Transmission specialist Oerlikon Fairfield co-presented details of an innovative electric drive system for off-highway vehicles at the recent VDI
International Congress in Friedrichshafen, Germany. The system integrates an Oerlikon Fairfield Torque Hub planetary drive with an Interior Permanent Magnet Motor produced by Ashwoods Electrical Motors, to create an ultra-compact drive solution that is up to 70% smaller and lighter and 20% more efficient than traditional motors used in off-highway traction applications.
“The improved efficiency, small package size and competitive cost of this integrated solution sets a new benchmark for electric drives in the off-highway sector,” explains Gunnar Stein, Chief Technical Officer of Oerlikon’s Drive Systems Segment. “The unit is so compact that it enables vehicle manufacturers to provide a steerable four-wheel-drive configuration where previously there was not enough space to offer
The complete unit can deliver 4,000 Nm of drive torque and 5,600 Nm of braking torque, yet the motor is up to 70% smaller and lighter than current production solutions that use larger, less efficient brushed DC or induction motors coupled to a planetary gearbox. The Oerlikon Fairfield/Ashwoods Electric Motors solution provides a triple planetary ratio in the length of the standard double planetary design.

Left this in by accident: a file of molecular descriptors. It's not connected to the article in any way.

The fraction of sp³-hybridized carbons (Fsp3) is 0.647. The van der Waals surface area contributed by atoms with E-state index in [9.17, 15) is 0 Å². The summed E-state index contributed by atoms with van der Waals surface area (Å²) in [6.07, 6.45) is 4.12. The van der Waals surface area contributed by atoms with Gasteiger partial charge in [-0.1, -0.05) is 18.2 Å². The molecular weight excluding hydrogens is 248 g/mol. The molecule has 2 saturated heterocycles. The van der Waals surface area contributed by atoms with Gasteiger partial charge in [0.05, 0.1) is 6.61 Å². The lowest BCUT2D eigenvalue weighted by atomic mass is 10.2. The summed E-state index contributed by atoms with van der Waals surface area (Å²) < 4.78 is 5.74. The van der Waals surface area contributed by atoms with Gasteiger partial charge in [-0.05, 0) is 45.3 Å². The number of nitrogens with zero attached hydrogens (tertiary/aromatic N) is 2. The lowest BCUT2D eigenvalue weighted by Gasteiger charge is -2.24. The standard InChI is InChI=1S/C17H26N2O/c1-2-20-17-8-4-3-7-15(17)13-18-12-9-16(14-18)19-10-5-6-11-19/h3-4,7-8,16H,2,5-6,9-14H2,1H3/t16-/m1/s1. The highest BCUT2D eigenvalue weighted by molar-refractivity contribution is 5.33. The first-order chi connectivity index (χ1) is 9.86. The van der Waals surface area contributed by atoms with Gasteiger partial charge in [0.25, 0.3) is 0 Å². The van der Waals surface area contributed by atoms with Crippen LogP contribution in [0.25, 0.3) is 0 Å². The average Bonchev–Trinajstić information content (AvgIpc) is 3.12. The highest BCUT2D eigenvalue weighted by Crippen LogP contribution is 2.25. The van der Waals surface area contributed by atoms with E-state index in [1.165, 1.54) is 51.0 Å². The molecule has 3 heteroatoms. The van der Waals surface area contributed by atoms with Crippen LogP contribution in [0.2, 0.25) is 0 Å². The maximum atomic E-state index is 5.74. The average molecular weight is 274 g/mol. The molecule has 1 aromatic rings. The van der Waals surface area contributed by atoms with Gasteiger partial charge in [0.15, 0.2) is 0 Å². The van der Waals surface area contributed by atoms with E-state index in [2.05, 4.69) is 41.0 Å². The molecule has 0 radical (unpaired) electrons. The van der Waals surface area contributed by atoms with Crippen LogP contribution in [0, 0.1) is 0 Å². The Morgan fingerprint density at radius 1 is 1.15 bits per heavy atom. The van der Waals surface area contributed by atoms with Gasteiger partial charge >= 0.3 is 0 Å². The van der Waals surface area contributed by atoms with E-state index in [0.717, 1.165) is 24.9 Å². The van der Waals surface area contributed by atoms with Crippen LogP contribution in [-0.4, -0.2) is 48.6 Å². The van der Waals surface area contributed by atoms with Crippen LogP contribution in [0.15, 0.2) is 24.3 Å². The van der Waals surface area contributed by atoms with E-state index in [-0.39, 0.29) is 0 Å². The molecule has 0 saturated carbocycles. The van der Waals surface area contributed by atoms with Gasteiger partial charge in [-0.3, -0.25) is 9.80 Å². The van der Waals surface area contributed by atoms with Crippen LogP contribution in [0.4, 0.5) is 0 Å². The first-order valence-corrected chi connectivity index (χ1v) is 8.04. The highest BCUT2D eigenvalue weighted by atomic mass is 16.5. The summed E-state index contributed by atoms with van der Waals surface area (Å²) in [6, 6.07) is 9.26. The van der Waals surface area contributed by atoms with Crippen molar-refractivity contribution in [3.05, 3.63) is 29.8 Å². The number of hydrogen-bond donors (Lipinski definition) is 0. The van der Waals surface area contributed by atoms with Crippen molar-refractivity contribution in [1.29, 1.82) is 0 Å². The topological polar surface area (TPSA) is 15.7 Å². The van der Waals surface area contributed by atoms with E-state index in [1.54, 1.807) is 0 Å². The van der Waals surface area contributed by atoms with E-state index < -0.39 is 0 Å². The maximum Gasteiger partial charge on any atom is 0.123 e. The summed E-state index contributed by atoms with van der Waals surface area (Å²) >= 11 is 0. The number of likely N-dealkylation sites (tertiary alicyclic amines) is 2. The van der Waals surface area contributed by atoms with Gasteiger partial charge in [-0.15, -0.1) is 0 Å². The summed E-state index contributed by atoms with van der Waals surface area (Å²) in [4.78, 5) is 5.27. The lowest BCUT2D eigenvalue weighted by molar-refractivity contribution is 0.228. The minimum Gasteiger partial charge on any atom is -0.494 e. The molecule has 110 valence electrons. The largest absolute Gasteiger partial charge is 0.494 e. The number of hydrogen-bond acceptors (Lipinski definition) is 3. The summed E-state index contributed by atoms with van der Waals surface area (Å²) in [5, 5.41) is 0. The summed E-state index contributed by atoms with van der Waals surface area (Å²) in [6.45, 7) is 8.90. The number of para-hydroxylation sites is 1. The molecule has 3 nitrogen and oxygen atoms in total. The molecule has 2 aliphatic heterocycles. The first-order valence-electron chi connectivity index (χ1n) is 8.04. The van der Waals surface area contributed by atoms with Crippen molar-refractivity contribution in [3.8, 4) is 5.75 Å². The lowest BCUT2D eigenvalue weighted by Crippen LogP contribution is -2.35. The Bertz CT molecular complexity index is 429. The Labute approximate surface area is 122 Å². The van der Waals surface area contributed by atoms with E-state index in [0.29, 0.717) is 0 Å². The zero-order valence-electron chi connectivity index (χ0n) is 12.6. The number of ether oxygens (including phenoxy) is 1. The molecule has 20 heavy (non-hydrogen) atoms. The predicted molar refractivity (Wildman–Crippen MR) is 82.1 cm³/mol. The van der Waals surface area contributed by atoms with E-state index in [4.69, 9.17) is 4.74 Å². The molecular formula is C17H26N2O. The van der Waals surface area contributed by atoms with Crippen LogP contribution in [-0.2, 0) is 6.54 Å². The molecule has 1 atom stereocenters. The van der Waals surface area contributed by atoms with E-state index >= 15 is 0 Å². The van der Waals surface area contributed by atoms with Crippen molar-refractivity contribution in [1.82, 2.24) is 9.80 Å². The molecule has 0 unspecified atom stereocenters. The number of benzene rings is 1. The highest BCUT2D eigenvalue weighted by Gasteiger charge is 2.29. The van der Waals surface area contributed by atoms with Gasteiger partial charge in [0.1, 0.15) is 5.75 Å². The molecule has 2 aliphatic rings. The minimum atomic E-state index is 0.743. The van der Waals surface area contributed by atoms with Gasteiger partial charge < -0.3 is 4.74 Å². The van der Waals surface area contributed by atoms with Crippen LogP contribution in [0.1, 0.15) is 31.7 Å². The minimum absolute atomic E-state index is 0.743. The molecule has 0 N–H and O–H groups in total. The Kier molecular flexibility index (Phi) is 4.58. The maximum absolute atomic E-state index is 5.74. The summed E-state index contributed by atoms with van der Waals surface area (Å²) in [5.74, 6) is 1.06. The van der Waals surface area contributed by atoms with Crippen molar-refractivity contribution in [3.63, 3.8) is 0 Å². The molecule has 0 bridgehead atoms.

Combining the two technologies with an integrated Ultra electric parking brake has enabled the elimination of several duplicated or redundant components; for example, a common shaft is used for motor, brake and transmission. This approach saves weight, cost and package space.
The Oerlikon Fairfield Torque-Hub planetary drive is already well-proven and widely used in off-highway vehicles and is available in single planetary, double planetary, triple planetary and differential planetary gearing configurations to meet the individual torque and operating speed requirements of different applications.
Dynamometer testing of the new drive system has been completed and durability tests are in progress; vehicle-based testing is scheduled to begin at the end of June 2016.